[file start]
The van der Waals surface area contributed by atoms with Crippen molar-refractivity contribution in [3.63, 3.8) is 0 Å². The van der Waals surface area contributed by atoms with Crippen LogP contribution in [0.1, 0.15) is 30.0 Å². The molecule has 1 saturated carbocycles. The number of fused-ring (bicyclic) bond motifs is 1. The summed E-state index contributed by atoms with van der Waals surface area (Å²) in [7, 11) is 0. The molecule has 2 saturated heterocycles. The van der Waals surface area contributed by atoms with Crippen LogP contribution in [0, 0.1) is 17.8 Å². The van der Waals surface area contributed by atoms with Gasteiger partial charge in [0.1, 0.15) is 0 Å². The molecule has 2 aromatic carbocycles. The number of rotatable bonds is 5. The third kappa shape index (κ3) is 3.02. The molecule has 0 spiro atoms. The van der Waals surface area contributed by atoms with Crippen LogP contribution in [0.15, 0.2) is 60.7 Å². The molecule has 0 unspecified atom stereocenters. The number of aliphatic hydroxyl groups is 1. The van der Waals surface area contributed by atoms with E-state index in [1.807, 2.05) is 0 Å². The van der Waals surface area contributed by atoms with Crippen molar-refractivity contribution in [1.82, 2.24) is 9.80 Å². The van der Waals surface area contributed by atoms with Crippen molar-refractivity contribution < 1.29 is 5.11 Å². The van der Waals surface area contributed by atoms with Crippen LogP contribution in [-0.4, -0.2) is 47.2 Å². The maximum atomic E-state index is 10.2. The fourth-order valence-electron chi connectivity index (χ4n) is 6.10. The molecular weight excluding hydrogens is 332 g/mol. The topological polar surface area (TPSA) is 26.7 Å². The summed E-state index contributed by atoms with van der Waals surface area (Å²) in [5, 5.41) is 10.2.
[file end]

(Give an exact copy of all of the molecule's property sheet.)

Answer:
The van der Waals surface area contributed by atoms with Crippen molar-refractivity contribution in [3.63, 3.8) is 0 Å². The van der Waals surface area contributed by atoms with Crippen LogP contribution in [0.1, 0.15) is 30.0 Å². The molecule has 1 saturated carbocycles. The number of fused-ring (bicyclic) bond motifs is 1. The summed E-state index contributed by atoms with van der Waals surface area (Å²) in [7, 11) is 0. The molecule has 2 saturated heterocycles. The van der Waals surface area contributed by atoms with Crippen LogP contribution in [0, 0.1) is 17.8 Å². The van der Waals surface area contributed by atoms with Gasteiger partial charge in [0.1, 0.15) is 0 Å². The molecule has 2 aromatic carbocycles. The number of rotatable bonds is 5. The third kappa shape index (κ3) is 3.02. The molecule has 0 spiro atoms. The van der Waals surface area contributed by atoms with Crippen LogP contribution in [0.15, 0.2) is 60.7 Å². The molecule has 0 unspecified atom stereocenters. The number of aliphatic hydroxyl groups is 1. The van der Waals surface area contributed by atoms with E-state index in [1.807, 2.05) is 0 Å². The van der Waals surface area contributed by atoms with Crippen molar-refractivity contribution in [1.82, 2.24) is 9.80 Å². The van der Waals surface area contributed by atoms with Crippen molar-refractivity contribution < 1.29 is 5.11 Å². The van der Waals surface area contributed by atoms with Crippen LogP contribution in [-0.4, -0.2) is 47.2 Å². The maximum atomic E-state index is 10.2. The fourth-order valence-electron chi connectivity index (χ4n) is 6.10. The molecular weight excluding hydrogens is 332 g/mol. The topological polar surface area (TPSA) is 26.7 Å². The summed E-state index contributed by atoms with van der Waals surface area (Å²) in [5, 5.41) is 10.2.